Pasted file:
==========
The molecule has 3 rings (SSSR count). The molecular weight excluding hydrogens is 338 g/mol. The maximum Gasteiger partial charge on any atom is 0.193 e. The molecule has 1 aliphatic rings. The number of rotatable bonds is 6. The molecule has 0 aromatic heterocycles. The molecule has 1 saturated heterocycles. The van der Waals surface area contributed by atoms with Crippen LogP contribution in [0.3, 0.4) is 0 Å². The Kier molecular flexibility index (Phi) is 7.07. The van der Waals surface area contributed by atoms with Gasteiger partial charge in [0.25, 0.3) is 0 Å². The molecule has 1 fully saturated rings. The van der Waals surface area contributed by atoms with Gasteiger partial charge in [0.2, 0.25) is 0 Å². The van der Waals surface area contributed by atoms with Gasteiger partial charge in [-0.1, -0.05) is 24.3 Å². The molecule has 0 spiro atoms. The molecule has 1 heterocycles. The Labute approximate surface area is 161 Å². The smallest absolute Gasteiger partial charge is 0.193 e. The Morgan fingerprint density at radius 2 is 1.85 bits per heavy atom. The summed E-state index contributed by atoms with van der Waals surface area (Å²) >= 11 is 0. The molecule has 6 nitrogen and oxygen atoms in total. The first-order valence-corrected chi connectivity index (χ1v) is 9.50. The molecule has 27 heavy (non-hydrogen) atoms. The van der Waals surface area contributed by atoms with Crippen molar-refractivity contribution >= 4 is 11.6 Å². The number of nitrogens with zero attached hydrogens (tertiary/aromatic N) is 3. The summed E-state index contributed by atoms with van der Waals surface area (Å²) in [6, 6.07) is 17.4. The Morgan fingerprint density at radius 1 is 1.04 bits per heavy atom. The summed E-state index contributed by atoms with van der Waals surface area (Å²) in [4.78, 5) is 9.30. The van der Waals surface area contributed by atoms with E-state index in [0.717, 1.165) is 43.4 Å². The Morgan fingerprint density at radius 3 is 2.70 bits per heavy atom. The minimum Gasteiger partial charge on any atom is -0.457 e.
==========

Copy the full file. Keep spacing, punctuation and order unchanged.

The molecule has 3 rings (SSSR count). The molecular weight excluding hydrogens is 338 g/mol. The maximum Gasteiger partial charge on any atom is 0.193 e. The molecule has 1 aliphatic rings. The number of rotatable bonds is 6. The molecule has 0 aromatic heterocycles. The molecule has 1 saturated heterocycles. The van der Waals surface area contributed by atoms with Crippen LogP contribution in [0.3, 0.4) is 0 Å². The Kier molecular flexibility index (Phi) is 7.07. The van der Waals surface area contributed by atoms with Gasteiger partial charge in [0.25, 0.3) is 0 Å². The molecule has 1 fully saturated rings. The van der Waals surface area contributed by atoms with Gasteiger partial charge in [0.2, 0.25) is 0 Å². The van der Waals surface area contributed by atoms with Gasteiger partial charge in [-0.1, -0.05) is 24.3 Å². The molecule has 0 spiro atoms. The molecule has 1 heterocycles. The Labute approximate surface area is 161 Å². The smallest absolute Gasteiger partial charge is 0.193 e. The Morgan fingerprint density at radius 2 is 1.85 bits per heavy atom. The summed E-state index contributed by atoms with van der Waals surface area (Å²) >= 11 is 0. The molecule has 6 nitrogen and oxygen atoms in total. The first-order valence-corrected chi connectivity index (χ1v) is 9.50. The molecule has 27 heavy (non-hydrogen) atoms. The van der Waals surface area contributed by atoms with Crippen molar-refractivity contribution >= 4 is 11.6 Å². The number of nitrogens with zero attached hydrogens (tertiary/aromatic N) is 3. The summed E-state index contributed by atoms with van der Waals surface area (Å²) in [6, 6.07) is 17.4. The Morgan fingerprint density at radius 1 is 1.04 bits per heavy atom. The summed E-state index contributed by atoms with van der Waals surface area (Å²) in [4.78, 5) is 9.30. The van der Waals surface area contributed by atoms with E-state index in [0.717, 1.165) is 43.4 Å². The Morgan fingerprint density at radius 3 is 2.70 bits per heavy atom. The minimum Gasteiger partial charge on any atom is -0.457 e.